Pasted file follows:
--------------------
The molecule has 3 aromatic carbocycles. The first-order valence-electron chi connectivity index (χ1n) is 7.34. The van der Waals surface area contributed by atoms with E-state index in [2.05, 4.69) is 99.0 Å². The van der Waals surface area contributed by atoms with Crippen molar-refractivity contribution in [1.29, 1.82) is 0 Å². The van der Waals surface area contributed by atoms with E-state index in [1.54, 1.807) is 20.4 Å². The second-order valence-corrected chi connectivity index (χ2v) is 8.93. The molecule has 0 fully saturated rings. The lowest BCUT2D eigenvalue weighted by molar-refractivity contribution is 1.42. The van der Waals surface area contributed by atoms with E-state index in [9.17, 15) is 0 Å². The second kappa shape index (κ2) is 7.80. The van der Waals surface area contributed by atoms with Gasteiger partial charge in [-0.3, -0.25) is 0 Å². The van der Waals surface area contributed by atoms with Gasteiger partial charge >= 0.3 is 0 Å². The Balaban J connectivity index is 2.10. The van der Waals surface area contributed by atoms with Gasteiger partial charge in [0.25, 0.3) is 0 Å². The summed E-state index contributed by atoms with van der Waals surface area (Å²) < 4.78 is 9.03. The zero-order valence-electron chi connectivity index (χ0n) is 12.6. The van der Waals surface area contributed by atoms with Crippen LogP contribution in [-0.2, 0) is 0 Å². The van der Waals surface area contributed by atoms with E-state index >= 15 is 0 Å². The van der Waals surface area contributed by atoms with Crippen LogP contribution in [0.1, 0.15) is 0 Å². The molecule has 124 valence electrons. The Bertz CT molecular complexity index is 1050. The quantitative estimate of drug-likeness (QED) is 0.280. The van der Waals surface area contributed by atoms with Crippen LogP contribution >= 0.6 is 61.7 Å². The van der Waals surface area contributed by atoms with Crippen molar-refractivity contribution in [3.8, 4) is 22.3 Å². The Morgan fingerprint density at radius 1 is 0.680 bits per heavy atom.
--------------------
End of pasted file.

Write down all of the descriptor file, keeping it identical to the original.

The molecule has 3 aromatic carbocycles. The first-order valence-electron chi connectivity index (χ1n) is 7.34. The van der Waals surface area contributed by atoms with E-state index in [2.05, 4.69) is 99.0 Å². The van der Waals surface area contributed by atoms with Crippen molar-refractivity contribution in [1.29, 1.82) is 0 Å². The van der Waals surface area contributed by atoms with E-state index in [1.54, 1.807) is 20.4 Å². The second-order valence-corrected chi connectivity index (χ2v) is 8.93. The molecule has 0 fully saturated rings. The lowest BCUT2D eigenvalue weighted by molar-refractivity contribution is 1.42. The van der Waals surface area contributed by atoms with E-state index in [9.17, 15) is 0 Å². The second kappa shape index (κ2) is 7.80. The van der Waals surface area contributed by atoms with Gasteiger partial charge in [-0.3, -0.25) is 0 Å². The van der Waals surface area contributed by atoms with Gasteiger partial charge >= 0.3 is 0 Å². The Balaban J connectivity index is 2.10. The van der Waals surface area contributed by atoms with Gasteiger partial charge in [0.25, 0.3) is 0 Å². The summed E-state index contributed by atoms with van der Waals surface area (Å²) < 4.78 is 9.03. The zero-order valence-electron chi connectivity index (χ0n) is 12.6. The van der Waals surface area contributed by atoms with Crippen LogP contribution in [-0.2, 0) is 0 Å². The van der Waals surface area contributed by atoms with E-state index >= 15 is 0 Å². The van der Waals surface area contributed by atoms with Crippen LogP contribution in [0.1, 0.15) is 0 Å². The molecule has 124 valence electrons. The Bertz CT molecular complexity index is 1050. The quantitative estimate of drug-likeness (QED) is 0.280. The van der Waals surface area contributed by atoms with Crippen LogP contribution >= 0.6 is 61.7 Å². The van der Waals surface area contributed by atoms with Crippen molar-refractivity contribution in [3.8, 4) is 22.3 Å². The Morgan fingerprint density at radius 1 is 0.680 bits per heavy atom.